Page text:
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In northeastern North America, a growing number of studies report on the regeneration failure of sugar maple (SM, Acer saccharum Marsh.) in some SM-dominated stands coupled with a marked increase in abundance of American beech (AB, Fagus grandifolia Ehrh.) in the regeneration
stratum, suggesting change in forest composition toward AB dominance. The effect of release (removing all competitors within 1 m of their crown perimeters) and liming (3 Mg ha−1 of CaCO3) on growth of SM and AB saplings was experimentally tested to partition the
effect of intertree competition and soil fertility on the growth dynamics of these two species at the sapling stage. Lime application had the desired effect on soil chemistry, expressed notably as a four-fold increase in calcium concentrations of the upper soil layer (0‐12 cm) and a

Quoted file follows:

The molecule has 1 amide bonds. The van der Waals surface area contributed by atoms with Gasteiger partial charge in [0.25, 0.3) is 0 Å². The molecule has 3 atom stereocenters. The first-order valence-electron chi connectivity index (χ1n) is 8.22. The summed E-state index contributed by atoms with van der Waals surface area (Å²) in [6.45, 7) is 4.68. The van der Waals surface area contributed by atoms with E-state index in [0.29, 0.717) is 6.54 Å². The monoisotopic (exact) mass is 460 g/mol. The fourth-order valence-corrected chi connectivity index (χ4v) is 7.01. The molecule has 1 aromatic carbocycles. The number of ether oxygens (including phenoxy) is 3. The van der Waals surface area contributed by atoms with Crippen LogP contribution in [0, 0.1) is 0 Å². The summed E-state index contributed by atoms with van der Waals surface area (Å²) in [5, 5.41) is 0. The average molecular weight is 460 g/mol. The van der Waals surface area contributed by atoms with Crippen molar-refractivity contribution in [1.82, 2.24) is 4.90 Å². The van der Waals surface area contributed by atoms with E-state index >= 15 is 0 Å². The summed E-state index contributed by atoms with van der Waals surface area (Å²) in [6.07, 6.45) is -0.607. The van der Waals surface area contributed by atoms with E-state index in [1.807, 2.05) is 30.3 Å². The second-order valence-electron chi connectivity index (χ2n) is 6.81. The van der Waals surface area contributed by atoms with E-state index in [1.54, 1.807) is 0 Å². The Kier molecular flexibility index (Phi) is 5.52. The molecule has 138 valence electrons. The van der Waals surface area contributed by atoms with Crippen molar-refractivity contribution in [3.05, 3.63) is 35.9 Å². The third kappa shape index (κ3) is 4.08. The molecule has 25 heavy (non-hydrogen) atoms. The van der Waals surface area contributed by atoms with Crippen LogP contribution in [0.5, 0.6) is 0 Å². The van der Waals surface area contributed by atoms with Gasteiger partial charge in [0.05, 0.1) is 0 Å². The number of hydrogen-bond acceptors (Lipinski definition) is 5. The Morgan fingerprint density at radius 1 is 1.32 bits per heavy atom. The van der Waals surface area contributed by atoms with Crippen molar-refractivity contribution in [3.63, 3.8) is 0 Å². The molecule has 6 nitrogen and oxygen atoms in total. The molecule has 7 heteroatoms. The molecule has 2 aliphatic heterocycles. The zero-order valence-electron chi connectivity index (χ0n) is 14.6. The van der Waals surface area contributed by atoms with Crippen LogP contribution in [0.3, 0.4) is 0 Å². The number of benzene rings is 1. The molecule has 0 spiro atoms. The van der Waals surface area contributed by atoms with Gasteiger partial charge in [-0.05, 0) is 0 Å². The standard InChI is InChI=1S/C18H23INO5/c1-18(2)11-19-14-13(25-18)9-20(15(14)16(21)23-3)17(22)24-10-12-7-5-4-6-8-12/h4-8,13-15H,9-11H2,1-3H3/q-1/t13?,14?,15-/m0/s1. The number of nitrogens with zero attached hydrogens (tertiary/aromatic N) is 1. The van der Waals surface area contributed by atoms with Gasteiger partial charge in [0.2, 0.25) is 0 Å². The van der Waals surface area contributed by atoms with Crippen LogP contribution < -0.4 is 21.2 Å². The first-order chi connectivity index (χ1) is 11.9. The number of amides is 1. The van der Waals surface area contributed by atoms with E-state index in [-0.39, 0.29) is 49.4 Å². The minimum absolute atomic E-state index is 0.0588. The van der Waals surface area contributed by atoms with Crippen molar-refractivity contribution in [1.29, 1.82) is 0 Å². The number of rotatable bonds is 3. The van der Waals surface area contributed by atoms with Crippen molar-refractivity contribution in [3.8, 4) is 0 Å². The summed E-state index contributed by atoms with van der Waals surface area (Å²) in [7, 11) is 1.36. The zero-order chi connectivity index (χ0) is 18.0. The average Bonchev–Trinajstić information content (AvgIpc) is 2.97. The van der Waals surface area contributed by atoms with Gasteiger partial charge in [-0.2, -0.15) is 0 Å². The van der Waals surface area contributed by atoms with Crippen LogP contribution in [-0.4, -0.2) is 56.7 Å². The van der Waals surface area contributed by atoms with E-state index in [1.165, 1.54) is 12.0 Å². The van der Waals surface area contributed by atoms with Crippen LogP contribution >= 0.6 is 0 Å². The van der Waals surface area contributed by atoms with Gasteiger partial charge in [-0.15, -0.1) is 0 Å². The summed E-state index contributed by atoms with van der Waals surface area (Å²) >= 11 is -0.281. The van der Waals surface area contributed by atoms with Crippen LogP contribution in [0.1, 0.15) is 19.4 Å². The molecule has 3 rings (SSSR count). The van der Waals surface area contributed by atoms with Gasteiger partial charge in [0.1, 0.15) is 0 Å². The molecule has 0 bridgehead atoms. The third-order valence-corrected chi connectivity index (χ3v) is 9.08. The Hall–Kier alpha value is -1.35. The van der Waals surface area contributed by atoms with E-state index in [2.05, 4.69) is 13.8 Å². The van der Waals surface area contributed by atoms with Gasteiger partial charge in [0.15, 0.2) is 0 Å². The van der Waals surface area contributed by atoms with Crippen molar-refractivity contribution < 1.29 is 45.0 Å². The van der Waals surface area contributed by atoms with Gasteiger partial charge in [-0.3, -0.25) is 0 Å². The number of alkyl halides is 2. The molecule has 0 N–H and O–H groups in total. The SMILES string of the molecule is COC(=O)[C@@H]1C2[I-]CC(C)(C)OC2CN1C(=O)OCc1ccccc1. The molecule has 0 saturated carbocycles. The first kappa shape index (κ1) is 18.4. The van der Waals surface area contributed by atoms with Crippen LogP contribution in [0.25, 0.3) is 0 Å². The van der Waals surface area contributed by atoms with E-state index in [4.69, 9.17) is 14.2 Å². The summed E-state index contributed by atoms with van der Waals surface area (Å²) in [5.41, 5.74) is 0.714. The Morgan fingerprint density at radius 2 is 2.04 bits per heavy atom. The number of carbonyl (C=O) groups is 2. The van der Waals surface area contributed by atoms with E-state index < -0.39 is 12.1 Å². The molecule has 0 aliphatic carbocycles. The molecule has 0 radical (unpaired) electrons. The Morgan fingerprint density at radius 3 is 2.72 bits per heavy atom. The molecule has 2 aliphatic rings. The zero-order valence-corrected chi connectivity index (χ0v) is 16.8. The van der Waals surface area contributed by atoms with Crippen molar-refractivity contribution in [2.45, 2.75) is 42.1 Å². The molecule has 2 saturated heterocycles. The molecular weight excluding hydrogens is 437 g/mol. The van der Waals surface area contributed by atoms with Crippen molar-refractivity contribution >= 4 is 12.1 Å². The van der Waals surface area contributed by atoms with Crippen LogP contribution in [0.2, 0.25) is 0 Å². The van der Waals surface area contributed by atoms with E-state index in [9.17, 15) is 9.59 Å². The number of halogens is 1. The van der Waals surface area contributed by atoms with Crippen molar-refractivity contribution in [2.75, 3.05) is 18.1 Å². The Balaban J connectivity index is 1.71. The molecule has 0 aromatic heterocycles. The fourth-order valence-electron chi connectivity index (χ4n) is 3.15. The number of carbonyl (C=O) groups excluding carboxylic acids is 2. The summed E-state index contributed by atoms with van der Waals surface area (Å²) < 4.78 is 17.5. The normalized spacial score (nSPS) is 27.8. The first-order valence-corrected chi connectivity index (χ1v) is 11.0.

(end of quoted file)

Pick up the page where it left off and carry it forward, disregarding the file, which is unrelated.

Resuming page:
63% decrease in exchangeable acidity. Seven years following treatments, biomass growth response of AB saplings to release was 1.5 times higher than that of SM. In contrast, liming increased biomass growth of SM saplings (approximately 2 times compared with unlimed saplings), while there was
no effect on AB growth. Also, the availability of light and of soil Ca interacts to increase growth of SM saplings. Our results confirm that SM is more sensitive to calcium availability than AB. Various forest management strategies are discussed in light of these experimental results.
Each regional journal of applied forestry focuses on research, practice, and techniques targeted to foresters and allied professionals in specific regions of the United States and Canada. The Northern Journal of Applied Forestry covers northeastern, midwestern, and boreal forests in the United States and Canada.